By Neil Cook, head of technology services at Cloudmark

The Rich Communications Suite (RCS) boasts services that will potentially transform the way users communicate with friends and family. If deployed correctly, they could open new revenue streams to operators.

However, in order to take advantage of the potential of RCS, operators will need to be aware of the security implications and adjust their infrastructure accordingly.

RCS has for some time been touted as a means for operators to gain a foothold in the unified messaging platform and presence markets. A collaborative industry effort, RCS is intended to offer users a rapidly deployable set of standards and features, such as enriched calling (sharing multimedia during a call), enhanced messaging and an enhanced phonebook with presence capabilities.

While a number of trials have been conducted in Europe by operators such as Bouygues Telecom, Orange, SFR and Telefonica, there is still a degree of industry scepticism about whether RCS will take off as an initiative or whether over-the-top services such as Google and WhatsApp will hinder its adoption.

Today, there are over five billion active mobile connections globally, all with the capability to leverage the SMS channel. Whilst this advantage provides operators with the opportunity to surpass the other OTT services and grow existing revenue streams and customer base, it also provides scammers with a significant opportunity to defraud consumers.

Like any new service introduced to the mobile platform, RCS provides mobile operators with a challenge – allowing consumers to adopt the services whilst maintaining a clean, threat-free communication channel.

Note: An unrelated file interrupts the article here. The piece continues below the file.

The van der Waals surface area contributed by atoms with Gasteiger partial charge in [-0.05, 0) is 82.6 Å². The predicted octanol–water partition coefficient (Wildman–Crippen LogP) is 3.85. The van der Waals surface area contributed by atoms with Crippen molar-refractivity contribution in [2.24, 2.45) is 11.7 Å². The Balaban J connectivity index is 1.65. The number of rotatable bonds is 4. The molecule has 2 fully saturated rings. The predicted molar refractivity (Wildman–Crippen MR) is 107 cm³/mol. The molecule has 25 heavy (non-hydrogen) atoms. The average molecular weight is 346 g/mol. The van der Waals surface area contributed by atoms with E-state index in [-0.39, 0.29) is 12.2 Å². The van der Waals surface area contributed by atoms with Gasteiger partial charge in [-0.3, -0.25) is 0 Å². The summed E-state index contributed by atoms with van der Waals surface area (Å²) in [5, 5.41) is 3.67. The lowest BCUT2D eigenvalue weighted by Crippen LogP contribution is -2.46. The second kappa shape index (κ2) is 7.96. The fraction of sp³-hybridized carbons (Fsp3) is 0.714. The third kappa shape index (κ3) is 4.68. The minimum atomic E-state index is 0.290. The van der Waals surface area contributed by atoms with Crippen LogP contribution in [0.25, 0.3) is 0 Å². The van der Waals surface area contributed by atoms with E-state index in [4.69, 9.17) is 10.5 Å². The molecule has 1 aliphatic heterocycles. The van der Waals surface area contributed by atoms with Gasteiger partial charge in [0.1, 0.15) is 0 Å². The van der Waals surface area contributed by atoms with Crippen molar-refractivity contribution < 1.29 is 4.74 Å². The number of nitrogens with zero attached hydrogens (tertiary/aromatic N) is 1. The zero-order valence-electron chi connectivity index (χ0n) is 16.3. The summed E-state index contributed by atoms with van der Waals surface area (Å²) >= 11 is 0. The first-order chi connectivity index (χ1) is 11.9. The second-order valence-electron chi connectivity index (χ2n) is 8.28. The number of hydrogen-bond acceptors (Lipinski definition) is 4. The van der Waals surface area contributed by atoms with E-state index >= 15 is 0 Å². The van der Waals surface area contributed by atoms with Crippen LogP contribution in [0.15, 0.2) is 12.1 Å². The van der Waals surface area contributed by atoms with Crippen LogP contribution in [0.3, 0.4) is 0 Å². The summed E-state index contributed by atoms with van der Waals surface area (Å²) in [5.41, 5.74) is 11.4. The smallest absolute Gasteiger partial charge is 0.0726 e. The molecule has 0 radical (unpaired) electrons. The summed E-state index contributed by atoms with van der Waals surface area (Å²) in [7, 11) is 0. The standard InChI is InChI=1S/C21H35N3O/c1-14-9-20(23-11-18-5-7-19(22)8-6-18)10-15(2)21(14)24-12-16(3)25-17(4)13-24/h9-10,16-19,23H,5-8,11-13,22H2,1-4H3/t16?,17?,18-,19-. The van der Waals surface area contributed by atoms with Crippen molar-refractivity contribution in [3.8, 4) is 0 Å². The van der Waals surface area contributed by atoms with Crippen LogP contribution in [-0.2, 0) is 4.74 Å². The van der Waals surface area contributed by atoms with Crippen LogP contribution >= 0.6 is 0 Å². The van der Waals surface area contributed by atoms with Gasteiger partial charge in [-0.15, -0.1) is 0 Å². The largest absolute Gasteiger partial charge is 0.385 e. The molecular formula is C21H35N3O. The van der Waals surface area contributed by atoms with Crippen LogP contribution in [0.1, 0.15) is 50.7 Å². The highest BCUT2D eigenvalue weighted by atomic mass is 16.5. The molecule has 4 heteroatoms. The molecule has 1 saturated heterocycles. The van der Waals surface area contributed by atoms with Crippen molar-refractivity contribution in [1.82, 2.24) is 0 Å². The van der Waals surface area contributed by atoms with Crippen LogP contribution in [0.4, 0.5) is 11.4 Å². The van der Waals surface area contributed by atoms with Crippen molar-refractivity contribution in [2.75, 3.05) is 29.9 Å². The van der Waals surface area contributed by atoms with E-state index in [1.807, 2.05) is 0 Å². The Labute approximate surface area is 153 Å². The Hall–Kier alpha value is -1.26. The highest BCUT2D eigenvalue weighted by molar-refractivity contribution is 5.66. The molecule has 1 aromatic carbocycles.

If RCS is to take off, security will be fundamental to its success. With RCS offering an enhanced messaging platform that allows users to send messages to both individuals and groups at any given time, the ROI and convenience of the service can be easily exploited by scammers.

Operators must acknowledge this threat if they want to offer innovative services without putting their subscribers at risk of messaging abuse and fraud.

The potential for operators to drive new revenue streams with RCS is great, but by no means guaranteed. As mobile becomes the primary gateway to internet access, threats directed at this channel will naturally increase and become more sophisticated.

With mobile malware and SMS spam now on the rise and scammers focusing their attention away from email to mobile, operators will need to ensure that their security infrastructure is robust enough to protect against messaging-based threats that may proliferate through RCS.

If operators are able to retain a clean and safe communication channel for subscribers while maintaining its intimate and personal nature, consumers will have the confidence to utilise new mobile services that will drive long-term revenue growth for the operators.

Operators must provide their subscribers with the ability to alert their providers of any form of messaging spam and fraud. Offering short codes such as 7726 (S-P-A-M) for subscribers to report threats, as well as regularly assessing the security of their networks, will help operators combat the proliferation of mobile fraud and spam and keep their subscribers happy.


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